Mystery comma before close-paren


The following code appears to be legal (at least manages to produce the value 4).

let f = x => x + 1;

This “extra comma” is also sometimes inserted during reformatting of code, probably by merlin or something.

I’m wondering what’s going on here – can someone enlighten me?


Reason supports trailing commas. But it shouldn’t insert trailing commas when the code fits on a single line. If it does you may want to check if there’s an existing bug report or file one.



Is there an explanation for the choice to accept trailing commas? If it’s “It was a really big pain to disallow them,” that’s fine. But if it was intentional, I’d love to see a reason why one would ever want this – it sure looks ugly to my eye.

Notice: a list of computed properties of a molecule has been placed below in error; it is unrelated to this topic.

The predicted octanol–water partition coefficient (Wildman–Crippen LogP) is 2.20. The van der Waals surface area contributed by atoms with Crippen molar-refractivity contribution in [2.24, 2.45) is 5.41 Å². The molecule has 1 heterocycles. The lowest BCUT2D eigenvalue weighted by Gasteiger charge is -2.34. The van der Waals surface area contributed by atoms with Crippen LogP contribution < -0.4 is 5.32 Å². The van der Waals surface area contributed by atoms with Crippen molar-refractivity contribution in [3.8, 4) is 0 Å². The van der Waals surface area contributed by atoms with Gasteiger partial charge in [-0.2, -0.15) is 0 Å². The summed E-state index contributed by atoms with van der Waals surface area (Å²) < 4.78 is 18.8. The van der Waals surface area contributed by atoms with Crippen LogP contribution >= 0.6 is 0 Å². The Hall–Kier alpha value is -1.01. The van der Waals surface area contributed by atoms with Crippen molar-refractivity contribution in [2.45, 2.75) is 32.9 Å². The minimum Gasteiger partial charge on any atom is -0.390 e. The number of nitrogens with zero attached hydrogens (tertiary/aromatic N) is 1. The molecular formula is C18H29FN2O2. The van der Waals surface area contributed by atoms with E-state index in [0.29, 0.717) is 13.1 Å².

I’ll see if I can find an example of the toolchain inserting a comma where there was not one previously, and file a report if I can.


One of (if not the) main reason for trailing commas, when spanning multiple lines, is the ability to add more arguments at the end of the list without causing an extra changed line in your git diff to add the required comma after the preceding argument.